The Techno Jeep Revival of 2317
Why should we perform old music? Because it’s quality.
There is almost zero chance that anything you make will still be in use 100 years from now. The percentage of creative output that survives beyond the memory of its maker is minuscule, which means that anything older than your grandparents still used for its intended purpose is well-constructed. Some houses, tools, furniture, clothing, books, etc. that were made before 1917 and still retain their functionality and/or aesthetic vitality increase in value
The same can be said of music. If a work is still performed one hundred years after it was written, chances are it is well-constructed. Construction in this instance refers not to physical durability but to a work’s ability to communicate the human experience beyond the culture and context in which it was created.
Have a listen.
Handel wrote Water Music, of which this video is the most familiar excerpt, three hundred years ago. It was first performed on a party barge carrying the King of England and his consort up the River Thames. People crammed into their own boats and crowded the riverbanks to take it in. It was such a hit that Handel and his company of 50 musicians played the entire work (which typically lasts an hour all told) three more times as the barge traveled back down the river to the royal palace, lasting until after midnight.
Watch this video.
Now let’s time travel three hundred years into the future to the year 2318. Music historians are sitting in a specially constructed bubble room in the underwater ruins of Mountain View, California at the hallowed Googleplex UNESCO World Heritage Site. There, they, along with hundreds of other historians from around the world, are sifting through brontobytes of ancient data stored on archaic supercomputers.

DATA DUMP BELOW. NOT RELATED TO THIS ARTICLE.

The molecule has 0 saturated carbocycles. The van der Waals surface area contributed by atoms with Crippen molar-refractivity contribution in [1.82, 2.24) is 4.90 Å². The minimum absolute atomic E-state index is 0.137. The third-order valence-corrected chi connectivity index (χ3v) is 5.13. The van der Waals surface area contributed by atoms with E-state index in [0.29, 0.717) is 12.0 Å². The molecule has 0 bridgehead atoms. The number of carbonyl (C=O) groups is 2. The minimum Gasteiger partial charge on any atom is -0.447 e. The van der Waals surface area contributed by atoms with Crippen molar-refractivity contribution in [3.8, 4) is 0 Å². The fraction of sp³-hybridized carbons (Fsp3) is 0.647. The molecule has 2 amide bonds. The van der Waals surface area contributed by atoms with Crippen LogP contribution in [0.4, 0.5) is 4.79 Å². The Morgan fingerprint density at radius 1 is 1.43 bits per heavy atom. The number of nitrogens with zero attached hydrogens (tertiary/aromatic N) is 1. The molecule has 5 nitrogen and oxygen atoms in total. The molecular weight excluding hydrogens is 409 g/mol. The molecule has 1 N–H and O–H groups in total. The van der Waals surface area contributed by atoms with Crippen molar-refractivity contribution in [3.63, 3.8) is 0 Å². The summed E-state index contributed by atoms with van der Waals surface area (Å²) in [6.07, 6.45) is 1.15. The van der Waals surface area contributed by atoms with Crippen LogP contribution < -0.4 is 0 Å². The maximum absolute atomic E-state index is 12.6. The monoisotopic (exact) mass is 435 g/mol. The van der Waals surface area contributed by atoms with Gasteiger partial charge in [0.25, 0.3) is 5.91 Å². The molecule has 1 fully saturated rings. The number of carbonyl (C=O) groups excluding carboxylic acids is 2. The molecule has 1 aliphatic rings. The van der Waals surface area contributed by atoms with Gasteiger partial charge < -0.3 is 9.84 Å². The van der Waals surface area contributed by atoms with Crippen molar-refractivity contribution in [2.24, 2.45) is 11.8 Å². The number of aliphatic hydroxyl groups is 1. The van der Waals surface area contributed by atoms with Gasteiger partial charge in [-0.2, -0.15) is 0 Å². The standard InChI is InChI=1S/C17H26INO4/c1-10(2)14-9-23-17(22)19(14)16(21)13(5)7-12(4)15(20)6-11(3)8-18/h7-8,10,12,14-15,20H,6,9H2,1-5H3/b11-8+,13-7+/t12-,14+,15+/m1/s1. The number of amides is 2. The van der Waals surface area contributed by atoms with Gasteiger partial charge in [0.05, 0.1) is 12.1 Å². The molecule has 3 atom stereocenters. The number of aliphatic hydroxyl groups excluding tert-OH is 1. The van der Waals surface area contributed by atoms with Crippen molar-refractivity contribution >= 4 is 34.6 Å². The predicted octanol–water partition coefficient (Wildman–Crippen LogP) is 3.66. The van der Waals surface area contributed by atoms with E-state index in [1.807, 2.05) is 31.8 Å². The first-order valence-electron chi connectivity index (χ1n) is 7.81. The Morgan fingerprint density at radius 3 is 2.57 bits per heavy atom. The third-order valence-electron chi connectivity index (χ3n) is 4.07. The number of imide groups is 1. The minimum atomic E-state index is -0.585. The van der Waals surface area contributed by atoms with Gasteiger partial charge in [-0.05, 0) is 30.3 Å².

Of particular interest to musicologists in 2318 is the site YouTube. A poor graduate student researcher, by then being paid only in stalks of celery for her 78 hour work week, is searching through the system for video evidence of an ancient bacchanalia called the Electric Daisy Carnival. By pure coincidence she happens upon the video Techno Jeep, which she finds captivating. Unknown to music historians until now, Techno Jeep’s musical work represents the kind of obscure find that music historians relish. The student decides that she is going to create a written edition of this work so that her contemporary professional musicians can perform it for modern audiences.
Where does she begin?
Techno Jeep features seven instruments: steering wheel, seat adjuster, lock button, 1st and 2nd car door, car engine, ignition indicator, and jumper cables. There are no surviving late 1990s Jeep Grand Cherokees in 2318, though the blueprints of one are available through the Smithsonian digital archives. Should she go to the time and expense to have historical engineers physically recreate a replica using modern materials, or should she try to create approximate sounds using modern instruments and technology? Is it possible to honor the sound and scope of the original composition by using a 2274 Chevy Tahoe, for example? Perhaps she can just make a bunch of electronic versions of the instruments, like a futuristic version of a MIDI file.
The next consideration is performance forces. Is it important to have eight performers? With seven of the eight people in the video being male and the lone female not playing an instrument but assisting in recording the men play theirs, does the gender of each performer make for a more historically accurate depiction of musical paradigms in the early 21st century? Could this piece be performed with multiple people on each instrument, say, in an ensemble of fifty? Is the purity and nuance of the original lost when too many people are added beyond what was included in the original performance? Is there an exception for academic music ensembles? Would it be more engaging to an audience as a Pentatonix-style a cappella arrangement?